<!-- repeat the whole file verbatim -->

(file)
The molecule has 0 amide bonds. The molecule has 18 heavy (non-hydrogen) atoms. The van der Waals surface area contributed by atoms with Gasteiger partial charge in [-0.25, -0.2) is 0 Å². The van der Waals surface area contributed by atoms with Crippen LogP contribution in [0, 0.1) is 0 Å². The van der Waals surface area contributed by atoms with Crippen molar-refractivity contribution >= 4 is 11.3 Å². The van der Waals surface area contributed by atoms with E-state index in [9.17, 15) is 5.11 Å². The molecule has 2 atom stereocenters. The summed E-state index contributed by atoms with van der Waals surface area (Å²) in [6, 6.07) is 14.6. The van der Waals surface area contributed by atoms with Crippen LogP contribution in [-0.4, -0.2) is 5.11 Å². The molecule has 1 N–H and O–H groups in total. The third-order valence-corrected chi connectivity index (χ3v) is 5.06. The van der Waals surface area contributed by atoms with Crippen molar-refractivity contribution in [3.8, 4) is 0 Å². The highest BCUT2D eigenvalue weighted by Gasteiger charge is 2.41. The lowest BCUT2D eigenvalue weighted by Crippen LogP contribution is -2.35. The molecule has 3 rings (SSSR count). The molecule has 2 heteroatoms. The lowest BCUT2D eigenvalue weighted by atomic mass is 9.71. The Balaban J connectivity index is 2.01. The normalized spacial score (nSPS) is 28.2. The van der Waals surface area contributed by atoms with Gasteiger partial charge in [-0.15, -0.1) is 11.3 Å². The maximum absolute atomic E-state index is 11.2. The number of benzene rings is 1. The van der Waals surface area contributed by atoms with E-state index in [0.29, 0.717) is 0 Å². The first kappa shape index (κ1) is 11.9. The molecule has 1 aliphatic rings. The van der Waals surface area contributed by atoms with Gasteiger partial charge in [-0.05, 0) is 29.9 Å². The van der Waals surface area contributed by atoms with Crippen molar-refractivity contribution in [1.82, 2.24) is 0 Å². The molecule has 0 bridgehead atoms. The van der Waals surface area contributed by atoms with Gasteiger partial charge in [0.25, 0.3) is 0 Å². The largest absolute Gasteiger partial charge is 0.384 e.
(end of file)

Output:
The molecule has 0 amide bonds. The molecule has 18 heavy (non-hydrogen) atoms. The van der Waals surface area contributed by atoms with Gasteiger partial charge in [-0.25, -0.2) is 0 Å². The van der Waals surface area contributed by atoms with Crippen LogP contribution in [0, 0.1) is 0 Å². The van der Waals surface area contributed by atoms with Crippen molar-refractivity contribution >= 4 is 11.3 Å². The van der Waals surface area contributed by atoms with E-state index in [9.17, 15) is 5.11 Å². The molecule has 2 atom stereocenters. The summed E-state index contributed by atoms with van der Waals surface area (Å²) in [6, 6.07) is 14.6. The van der Waals surface area contributed by atoms with Crippen LogP contribution in [-0.4, -0.2) is 5.11 Å². The molecule has 1 N–H and O–H groups in total. The third-order valence-corrected chi connectivity index (χ3v) is 5.06. The van der Waals surface area contributed by atoms with Crippen molar-refractivity contribution in [3.8, 4) is 0 Å². The highest BCUT2D eigenvalue weighted by Gasteiger charge is 2.41. The lowest BCUT2D eigenvalue weighted by Crippen LogP contribution is -2.35. The molecule has 3 rings (SSSR count). The molecule has 2 heteroatoms. The lowest BCUT2D eigenvalue weighted by atomic mass is 9.71. The Balaban J connectivity index is 2.01. The normalized spacial score (nSPS) is 28.2. The van der Waals surface area contributed by atoms with Gasteiger partial charge in [-0.15, -0.1) is 11.3 Å². The maximum absolute atomic E-state index is 11.2. The number of benzene rings is 1. The van der Waals surface area contributed by atoms with E-state index in [0.29, 0.717) is 0 Å². The first kappa shape index (κ1) is 11.9. The molecule has 1 aliphatic rings. The van der Waals surface area contributed by atoms with Gasteiger partial charge in [-0.05, 0) is 29.9 Å². The van der Waals surface area contributed by atoms with Crippen molar-refractivity contribution in [1.82, 2.24) is 0 Å². The molecule has 0 bridgehead atoms. The van der Waals surface area contributed by atoms with Gasteiger partial charge in [0.25, 0.3) is 0 Å². The largest absolute Gasteiger partial charge is 0.384 e.